1 For freedom Christ set us free; so stand firm and do not submit again to the yoke of slavery. 13 For you were called for freedom, brothers. But do not use this freedom as an opportunity for the flesh; rather, serve one another through love. 14 For the whole law is fulfilled in one statement, namely, “You shall love your neighbor as yourself.” 15 But if you go on biting and devouring one another, beware that you are not consumed by one another. 16 I say, then: live by the Spirit and you will certainly not gratify the desire of the flesh. 17 For the flesh has desires against the Spirit, and the Spirit against the flesh; these are opposed to each other, so that you may not do what you want. 18 But if you are guided by the Spirit, you are not under the law.


Luke 9:51-62

Jerusalem is a place of suffering for the prophets. It is there that they were most often persecuted and even put to death by unsympathetic and corrupt kings. Thus as Jesus turns His attention to Jerusalem, people become apprehensive and take a step back; no one enjoys suffering and it looks like this is what will happen. People begin to have second thoughts about being His disciple. Yet, and Jesus knows this, very little is gained without a price being paid. I think that He knows that the supreme sacrifice is going to be asked of Him in the near future and He makes the first steps towards that end.
51 When the days for his being taken up were fulfilled, he resolutely determined to journey to Jerusalem, 52 and he sent messengers ahead of him. On the way they entered a Samaritan village to prepare for his reception there, 53 but they would not welcome him because the destination of his journey was Jerusalem. 54 When the disciples James and John saw this they asked, “Lord, do you want us to call down fire from heaven to consume them?” 55 Jesus turned and rebuked them, 56 and they journeyed to another village. 57 As they were proceeding on their journey someone said to him, “I will follow you wherever you go.” 58 Jesus answered him, “Foxes have dens and birds of the sky have nests, but the Son of Man has nowhere to rest his head.” 59 And to another he said, “Follow me.” But he replied, “[Lord,] let me go first and bury my father.” 60 But he answered him, “Let the dead bury their dead. But you, go and proclaim the kingdom of God.” 61 And another said, “I will follow you, Lord, but first let me say farewell to my family at home.” 62 To him Jesus said, “No one who sets a  hand to the plow and looks to what was left behind is fit for the kingdom of God.”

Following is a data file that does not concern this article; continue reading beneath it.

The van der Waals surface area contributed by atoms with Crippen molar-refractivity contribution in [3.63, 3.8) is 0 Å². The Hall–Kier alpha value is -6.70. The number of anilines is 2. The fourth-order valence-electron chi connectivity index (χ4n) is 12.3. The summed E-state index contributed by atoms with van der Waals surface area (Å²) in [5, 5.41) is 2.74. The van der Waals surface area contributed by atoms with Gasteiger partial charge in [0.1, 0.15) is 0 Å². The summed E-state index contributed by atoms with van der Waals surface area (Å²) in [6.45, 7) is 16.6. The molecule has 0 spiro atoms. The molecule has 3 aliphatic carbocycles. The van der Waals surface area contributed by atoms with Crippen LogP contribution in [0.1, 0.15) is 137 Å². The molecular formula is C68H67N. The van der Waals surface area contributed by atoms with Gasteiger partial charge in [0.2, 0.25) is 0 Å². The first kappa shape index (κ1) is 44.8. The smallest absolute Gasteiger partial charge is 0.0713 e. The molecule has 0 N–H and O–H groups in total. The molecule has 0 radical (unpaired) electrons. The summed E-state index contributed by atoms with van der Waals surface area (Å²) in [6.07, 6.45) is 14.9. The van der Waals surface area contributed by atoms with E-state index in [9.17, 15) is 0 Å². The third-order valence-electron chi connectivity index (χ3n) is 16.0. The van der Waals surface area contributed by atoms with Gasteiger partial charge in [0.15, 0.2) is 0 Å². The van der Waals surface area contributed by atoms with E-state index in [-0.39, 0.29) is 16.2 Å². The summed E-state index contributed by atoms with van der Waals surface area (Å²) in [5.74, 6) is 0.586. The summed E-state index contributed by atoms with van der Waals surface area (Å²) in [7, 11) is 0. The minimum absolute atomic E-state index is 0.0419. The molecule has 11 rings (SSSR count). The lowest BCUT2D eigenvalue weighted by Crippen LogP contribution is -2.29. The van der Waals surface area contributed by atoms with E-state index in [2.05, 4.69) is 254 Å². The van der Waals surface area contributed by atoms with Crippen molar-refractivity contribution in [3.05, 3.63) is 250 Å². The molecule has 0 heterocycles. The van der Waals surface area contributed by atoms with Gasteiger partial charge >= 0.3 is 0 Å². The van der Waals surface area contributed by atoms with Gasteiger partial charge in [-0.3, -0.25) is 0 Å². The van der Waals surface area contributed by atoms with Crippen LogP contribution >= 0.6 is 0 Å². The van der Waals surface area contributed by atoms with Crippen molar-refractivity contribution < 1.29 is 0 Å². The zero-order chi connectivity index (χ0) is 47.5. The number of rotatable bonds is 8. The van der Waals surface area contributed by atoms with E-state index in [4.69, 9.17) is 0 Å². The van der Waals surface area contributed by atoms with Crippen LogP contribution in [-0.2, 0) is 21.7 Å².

my reflections
What does it mean to be truly free?



God’s special verse/thought for me today________________



Thank You Lord for: ____________________________________




My weekly time with God


Things to be grateful for from the past week





Things to ask God for in the coming week





Most important word God told me this week




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This new month of July is a fine reminder that we are already more than halfway through the year . . . and so also with our Sunday-to-Sunday reading of Luke’s Gospel. In this sense, we have arrived at a particular milestone in the journey. Using such a metaphor or theme of traveling, in fact, is helpful, for that is exactly how Luke arranged his material: along the literary framework, that is, of a journey to Jerusalem. This episode marks this special transition in Luke’s Gospel.
      Well, life is indeed a journey after all — and as we travel along, we are all behind Jesus, following him. Such a following of Jesus surely does not merely consist following in His footsteps, in a near-literal imitation of what He does, but (more importantly) imitating Him in his attitudes, acquiring His values and convictions.
      For instance, we see Jesus’ determination and sense of urgency in His setting out on the road to Jerusalem. A literal translation of the opening verse is even more indicative of such a conviction of his: more than just “firmly resolving” to proceed toward the Holy City, the text literally states that “he hardened” or “stiffened” his face. With such urgency and resoluteness, there was no time to waste on violent arguments against unreceptive Samaritans.
      And then, of course, we also have Jesus’ straightforward demands when it comes to following Him. Definitely He wants us to embark on a journey with Him with open eyes, without any illusions or pretensions at all. The cost of discipleship is indeed high: we must be ready and willing to pay the price, throw our weight on the plow and never stop the hard work. May the courageous resolve of Jesus be our example and inspiration, as we ourselves continue in our journey. Fr. Martin M.

REFLECTION QUESTION: Are we ready and willing to pay the price of discipleship?

Teach me to count the cost, then grant me the resources needed to pay the account,Lord.

Blessed Junipero Serra, pray for us.